Events are free and open to the public unless specified otherwise. Most events are recorded. Find videos of past events on the Listen and Learn page.
Thursday, August 22; 1-4 p.m., Rehm Library
Faculty Book Discussion: The Uninhabitable Earth — Holy Cross faculty are invited to join in an afternoon discussion of the First Year summer reading assignment, David Wallace-Wells' "The Uninhabitable Earth: Life After Warming" (Penguin Random House, 2019). The group will discuss the contents and issues laid out in the book as well as share ideas on teaching and engaging students in purposeful discussions.
Tuesday, September 10; 6:30 p.m., Seelos Theater
Killer Heat in the United States: Climate Choices and the Future of Dangerously Hot Days — Erika Spanger-Siegfried, a senior analyst in the Climate and Energy program at the Union of Concerned Scientists, will review data from a recent report on the future of extreme heat in the United States. The results highlight a stark choice: We can continue on our current path, where we fail to reduce emissions and extreme heat soars. Or we can take bold action now to dramatically reduce emissions and prevent the worst from becoming reality. Co-sponsored with Sociology and Anthropology and Political Science.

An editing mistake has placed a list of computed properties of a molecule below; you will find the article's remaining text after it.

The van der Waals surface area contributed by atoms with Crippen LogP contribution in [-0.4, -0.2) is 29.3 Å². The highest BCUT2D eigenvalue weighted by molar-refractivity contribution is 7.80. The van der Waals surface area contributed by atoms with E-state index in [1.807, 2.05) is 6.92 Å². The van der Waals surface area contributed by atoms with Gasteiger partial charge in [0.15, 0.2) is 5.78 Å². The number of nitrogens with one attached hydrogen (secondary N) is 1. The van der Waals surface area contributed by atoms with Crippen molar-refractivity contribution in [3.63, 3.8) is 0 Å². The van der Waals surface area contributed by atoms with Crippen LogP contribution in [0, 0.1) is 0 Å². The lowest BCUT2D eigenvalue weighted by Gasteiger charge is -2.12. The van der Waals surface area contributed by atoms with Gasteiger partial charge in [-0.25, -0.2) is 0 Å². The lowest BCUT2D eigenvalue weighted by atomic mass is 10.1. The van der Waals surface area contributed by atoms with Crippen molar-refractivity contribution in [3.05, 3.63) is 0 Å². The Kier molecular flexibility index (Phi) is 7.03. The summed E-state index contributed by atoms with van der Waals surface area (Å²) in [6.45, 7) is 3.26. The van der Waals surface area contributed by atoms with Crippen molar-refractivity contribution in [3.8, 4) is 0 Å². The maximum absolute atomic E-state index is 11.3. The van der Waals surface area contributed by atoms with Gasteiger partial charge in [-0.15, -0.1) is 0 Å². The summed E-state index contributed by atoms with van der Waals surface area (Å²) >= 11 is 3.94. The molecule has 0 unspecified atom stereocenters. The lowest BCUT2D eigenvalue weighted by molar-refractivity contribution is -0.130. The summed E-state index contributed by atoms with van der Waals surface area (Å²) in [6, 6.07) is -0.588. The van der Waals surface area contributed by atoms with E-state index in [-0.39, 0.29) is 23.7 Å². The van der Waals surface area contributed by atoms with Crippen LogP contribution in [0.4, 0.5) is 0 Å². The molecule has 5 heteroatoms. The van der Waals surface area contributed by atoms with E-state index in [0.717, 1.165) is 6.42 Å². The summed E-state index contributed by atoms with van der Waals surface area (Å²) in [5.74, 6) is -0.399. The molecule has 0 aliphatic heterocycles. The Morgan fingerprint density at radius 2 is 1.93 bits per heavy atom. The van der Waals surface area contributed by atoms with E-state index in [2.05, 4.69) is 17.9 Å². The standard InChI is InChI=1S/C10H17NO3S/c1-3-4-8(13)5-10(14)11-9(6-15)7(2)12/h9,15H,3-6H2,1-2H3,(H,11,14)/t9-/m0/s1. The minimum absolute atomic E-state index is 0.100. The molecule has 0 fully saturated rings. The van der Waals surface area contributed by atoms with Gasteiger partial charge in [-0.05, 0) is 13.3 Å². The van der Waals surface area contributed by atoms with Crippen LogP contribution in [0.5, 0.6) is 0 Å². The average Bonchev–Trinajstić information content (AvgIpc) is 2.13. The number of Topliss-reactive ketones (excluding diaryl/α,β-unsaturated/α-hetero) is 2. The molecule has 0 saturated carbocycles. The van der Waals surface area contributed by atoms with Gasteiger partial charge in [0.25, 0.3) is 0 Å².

Tuesday, September 17; 4 p.m., Rehm Library
Climate Change and the Role of the New Generation to Take Ethical Action — Filmmaker Marcos Negrão will share stories and videos from his new documentary, "Child of Nature," of powerful actions taken by youth around the world. In the presentation, he will discuss the role of the new generation in creating positive change, bringing about ethical solutions, and participating in the decision-making for sustainable progress.
Thursday, September 19; 4:30 p.m., Rehm Library
The Islam Question: Why Religious Freedom is the Answer — Daniel Philpott, professor of political science at the University of Notre Dame, drawing on his newly published book, “Religious Freedom In Islam: The Fate of a Universal Human Right in the Muslim World Today” (Oxford University Press, 2019), intervenes in our culture war over Islam, arguing that religious freedom can contribute to finding a consensus, showing why and how religious freedom can be expanded in the Muslim world, and how the Catholic Church's own journey to religious freedom can help. One of the Deitchman Family Lectures on Religion and Modernity.
Monday, September 23; 4 p.m., Rehm Library
"Gay" and "Catholic": Evolving Identities — James Nickoloff, Holy Cross associate professor emeritus of religious studies, explores how the traditional Catholic understanding of the human person is being called into question by science and by the lived experience of real people, especially those whose sexuality is not exclusively heterosexual. Nickoloff is director of ministerial formation at Barry University. Co-sponsored with the Office of College Chaplains.
Thursday, September 26; 4:30 p.m., Rehm Library
Crowns of Transformation: How Vajrācāryas become Bodhisattvas — John Guy, Florence and Herbert Irving Curator of the Arts of South and Southeast Asia at the Metropolitan Museum of Art, describes the ritual use of Vajrācāryas crowns and the windows that their contemporary use provides into the medieval Indian origins of these key objects of Vajrayana practice. His talk is in conjunction with the Cantor Art Gallery exhibition Dharma and Puṇya: Buddhist Ritual Arts of Nepal. One of the Deitchman Family Lectures on Religion and Modernity.